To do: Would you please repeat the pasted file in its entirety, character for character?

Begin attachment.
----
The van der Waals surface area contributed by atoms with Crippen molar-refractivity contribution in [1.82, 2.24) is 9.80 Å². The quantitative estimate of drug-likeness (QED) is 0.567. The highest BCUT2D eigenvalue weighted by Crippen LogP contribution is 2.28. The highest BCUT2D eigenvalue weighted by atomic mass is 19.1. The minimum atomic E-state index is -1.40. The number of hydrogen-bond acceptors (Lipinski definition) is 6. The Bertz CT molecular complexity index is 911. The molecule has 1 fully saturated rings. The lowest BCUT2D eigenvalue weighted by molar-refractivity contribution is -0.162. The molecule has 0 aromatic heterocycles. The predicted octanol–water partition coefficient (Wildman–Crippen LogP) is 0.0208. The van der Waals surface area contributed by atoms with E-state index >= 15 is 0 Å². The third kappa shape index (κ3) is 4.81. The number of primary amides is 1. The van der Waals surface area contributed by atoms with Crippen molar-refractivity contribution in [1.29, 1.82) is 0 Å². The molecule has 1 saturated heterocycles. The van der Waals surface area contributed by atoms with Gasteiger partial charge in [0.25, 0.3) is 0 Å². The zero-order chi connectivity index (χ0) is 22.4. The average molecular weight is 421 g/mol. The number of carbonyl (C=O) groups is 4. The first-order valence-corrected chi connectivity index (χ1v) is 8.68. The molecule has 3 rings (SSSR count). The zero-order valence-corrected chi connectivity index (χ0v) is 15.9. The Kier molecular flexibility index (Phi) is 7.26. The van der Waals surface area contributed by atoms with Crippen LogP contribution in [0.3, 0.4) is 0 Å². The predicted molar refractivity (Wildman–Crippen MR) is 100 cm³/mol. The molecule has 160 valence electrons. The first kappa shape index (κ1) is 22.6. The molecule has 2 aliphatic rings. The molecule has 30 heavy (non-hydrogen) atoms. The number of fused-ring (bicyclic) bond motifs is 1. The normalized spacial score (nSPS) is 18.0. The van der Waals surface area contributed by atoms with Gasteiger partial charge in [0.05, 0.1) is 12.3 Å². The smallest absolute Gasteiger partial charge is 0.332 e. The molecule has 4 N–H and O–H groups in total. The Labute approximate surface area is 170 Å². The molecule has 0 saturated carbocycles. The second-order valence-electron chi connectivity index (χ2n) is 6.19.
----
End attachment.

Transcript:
The van der Waals surface area contributed by atoms with Crippen molar-refractivity contribution in [1.82, 2.24) is 9.80 Å². The quantitative estimate of drug-likeness (QED) is 0.567. The highest BCUT2D eigenvalue weighted by Crippen LogP contribution is 2.28. The highest BCUT2D eigenvalue weighted by atomic mass is 19.1. The minimum atomic E-state index is -1.40. The number of hydrogen-bond acceptors (Lipinski definition) is 6. The Bertz CT molecular complexity index is 911. The molecule has 1 fully saturated rings. The lowest BCUT2D eigenvalue weighted by molar-refractivity contribution is -0.162. The molecule has 0 aromatic heterocycles. The predicted octanol–water partition coefficient (Wildman–Crippen LogP) is 0.0208. The van der Waals surface area contributed by atoms with E-state index >= 15 is 0 Å². The third kappa shape index (κ3) is 4.81. The number of primary amides is 1. The van der Waals surface area contributed by atoms with Crippen molar-refractivity contribution in [1.29, 1.82) is 0 Å². The molecule has 1 saturated heterocycles. The van der Waals surface area contributed by atoms with Gasteiger partial charge in [0.25, 0.3) is 0 Å². The zero-order chi connectivity index (χ0) is 22.4. The average molecular weight is 421 g/mol. The number of carbonyl (C=O) groups is 4. The first-order valence-corrected chi connectivity index (χ1v) is 8.68. The molecule has 3 rings (SSSR count). The zero-order valence-corrected chi connectivity index (χ0v) is 15.9. The Kier molecular flexibility index (Phi) is 7.26. The van der Waals surface area contributed by atoms with Crippen LogP contribution in [0.3, 0.4) is 0 Å². The predicted molar refractivity (Wildman–Crippen MR) is 100 cm³/mol. The molecule has 160 valence electrons. The first kappa shape index (κ1) is 22.6. The molecule has 2 aliphatic rings. The molecule has 30 heavy (non-hydrogen) atoms. The number of fused-ring (bicyclic) bond motifs is 1. The normalized spacial score (nSPS) is 18.0. The van der Waals surface area contributed by atoms with Gasteiger partial charge in [0.05, 0.1) is 12.3 Å². The smallest absolute Gasteiger partial charge is 0.332 e. The molecule has 4 N–H and O–H groups in total. The Labute approximate surface area is 170 Å². The molecule has 0 saturated carbocycles. The second-order valence-electron chi connectivity index (χ2n) is 6.19.